However despite the advantages and changes that these videos bring, there are a few things that could be improved on, such as the addition of sound to some of Labour’s videos, or less repetitive use of the same basic figure model in the National video. Additionally National’s video runs around 40 seconds longer than any of Labour’s videos (2 min 10 vs 1 min 30), and I found it did drag on a bit. So it will be interesting to see if they continue to use videos of that sort of length, or if there is a shift to shorter videos. However the use of these potentially represent an interesting insight into the sort of content that we can expect to see in the election campaign next year. They are another step in the improvement in the quality and sophistication of the graphics we have been seeing, and along with signs of an increasing influence from US political social media. So I am really looking forward to 2017. Continue Reading

DDB Digital and Sky TV Bot Army


Today New Zealand saw another example of how not to do social. Dylan Reeve’s tweet alerted me to it.


Watching the video contained in it raised a number of questions. It turns out that Sky NZ, and their agency (more on them soon), thought it would be a good idea to build an army of twitter bots and make them available to users. To make use of the army all one has to do is tweet to #CommandTheUnsullied with a command and they will do your bidding. This has resulted in a number of people being bombarded with in excess of 900+ notifications, including Dylan and Jordan T. With Dylan calculating that the project has potentially sent around 138,000 tweets so far.

Continue Reading

Why I enjoy Twitter

So once again there seems to have been a blow up on Twitter in New Zealand in the last week. I am not totally sure what has caused it, but I think it stems from a post by Richie Hardcore on International Women’s Day. I know that Jess McAllen wrote about it on The Spinoff last week. Additionally there was discussion around the cartoon of Judith Collins that referenced the Kim Kardashian post that Richie Hardcore was also responding to. Since then there has been a number of skirmishes in the battle around how various Twitter users see how society treats woman. This has resulted in Danyl Mclauchlan leaving Twitter:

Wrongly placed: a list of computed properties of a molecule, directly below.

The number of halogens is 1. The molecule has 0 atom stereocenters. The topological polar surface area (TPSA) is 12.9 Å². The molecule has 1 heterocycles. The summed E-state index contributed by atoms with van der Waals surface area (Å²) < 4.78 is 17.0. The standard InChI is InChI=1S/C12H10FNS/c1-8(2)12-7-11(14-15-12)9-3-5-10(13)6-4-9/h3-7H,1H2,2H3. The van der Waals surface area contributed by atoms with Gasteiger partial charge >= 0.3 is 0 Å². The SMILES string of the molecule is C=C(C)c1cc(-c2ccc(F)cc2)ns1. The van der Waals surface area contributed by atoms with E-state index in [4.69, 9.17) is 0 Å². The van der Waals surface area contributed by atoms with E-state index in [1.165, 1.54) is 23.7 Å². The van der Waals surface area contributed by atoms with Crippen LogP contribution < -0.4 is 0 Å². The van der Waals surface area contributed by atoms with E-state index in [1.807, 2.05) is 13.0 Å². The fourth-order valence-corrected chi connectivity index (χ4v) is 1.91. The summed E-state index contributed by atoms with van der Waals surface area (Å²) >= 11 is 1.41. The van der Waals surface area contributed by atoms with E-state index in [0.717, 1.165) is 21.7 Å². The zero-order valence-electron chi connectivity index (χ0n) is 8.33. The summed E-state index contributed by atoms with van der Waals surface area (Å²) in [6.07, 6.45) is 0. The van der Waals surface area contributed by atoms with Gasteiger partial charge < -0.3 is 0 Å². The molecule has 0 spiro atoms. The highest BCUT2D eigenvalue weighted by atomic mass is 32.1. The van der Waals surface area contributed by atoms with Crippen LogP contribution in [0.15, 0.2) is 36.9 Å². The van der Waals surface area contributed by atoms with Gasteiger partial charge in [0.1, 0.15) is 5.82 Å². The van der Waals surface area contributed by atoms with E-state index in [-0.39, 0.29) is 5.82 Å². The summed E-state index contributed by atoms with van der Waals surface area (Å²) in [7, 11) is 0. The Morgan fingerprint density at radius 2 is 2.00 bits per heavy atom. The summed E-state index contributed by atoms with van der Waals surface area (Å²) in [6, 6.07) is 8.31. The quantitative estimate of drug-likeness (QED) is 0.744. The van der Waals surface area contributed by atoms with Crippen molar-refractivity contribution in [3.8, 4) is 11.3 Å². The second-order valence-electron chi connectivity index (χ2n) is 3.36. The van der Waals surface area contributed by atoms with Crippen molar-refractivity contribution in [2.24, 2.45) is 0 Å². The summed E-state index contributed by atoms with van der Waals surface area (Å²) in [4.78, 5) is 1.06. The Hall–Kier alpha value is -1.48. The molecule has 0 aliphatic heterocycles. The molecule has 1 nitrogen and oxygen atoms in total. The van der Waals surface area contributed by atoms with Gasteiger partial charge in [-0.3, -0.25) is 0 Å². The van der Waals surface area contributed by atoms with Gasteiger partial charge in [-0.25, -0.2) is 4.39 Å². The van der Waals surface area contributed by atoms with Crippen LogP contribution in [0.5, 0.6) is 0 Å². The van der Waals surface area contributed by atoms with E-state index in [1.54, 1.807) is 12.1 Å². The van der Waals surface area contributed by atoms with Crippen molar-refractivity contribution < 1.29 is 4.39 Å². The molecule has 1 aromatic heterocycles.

His leaving Twitter has caused a large amount of discussion as well. With sides being taken, and some less than calm exchanges occurring.


However, all of this serves as a prequel to the point of this blog post. The events of the last week or so have got me thinking about why I am on Twitter, and what keeps me here. Twitter is an evolving platform, not just the platform itself, but our own experiences of it, with new users having a very limited view that normally grows as we use it. It is what I have experienced during this growth that makes me appreciate Twitter. I may be outside of the norm, but my view of Twitter does not align that strongly with my own political views. Some of my favourite people to interact with on Twitter, come from very different backgrounds, and politics, to my own. But that is why I enjoy being here, because I get to interact with people I would be highly unlikely to come across in the real world. These people have taught me a huge amount, and I hope I have helped them learn something as well. They have taught me about things as diverse as cooking, feminism, farming, rugby league, and many other things around politics and society that I can’t put into single words.


However we have been seeing a number of issues on Twitter lately. Though I think these issues are imposed by both its own platform created limits, such as 140 characters, some are caused by  the limits of written English. Twitter can be useful as a place for both those with similar views to rally around the issues that matter to them, but also for those from differing points of view to come together and learn from each other. but, like any place of social gathering Twitter depends on people being willing and able to engage in meaningful dialogue, though this is not always going to happen. However I have learnt that Twitter has a lot more to offer me if I do my best to engage with others in a polite manner. Yes Twitters issues are big, but they are not unique to the platform, and the fact that they are causing friction should be making us think about how the platform is highlighting issues that exist else where, and not try to pin the blame for the issues on the platform. We need to stop blaming Twitter, or whatever other social media platform, for the issues that are occurring and realise that the issues are deeper seated, and we all need to do what we can to look more critically at our own, and others actions, but we also need to be kinder in how we articulate those criticisms. The power of the platform is immense, be that for good, or for bad.


I know this has been a bit of a random ramble, but I think Twitter offers to many positives for us to throw it all away! Lets all try and make NZ Twitter a nicer place, where we can all learn from each other! And have some fun and laughs at the same time!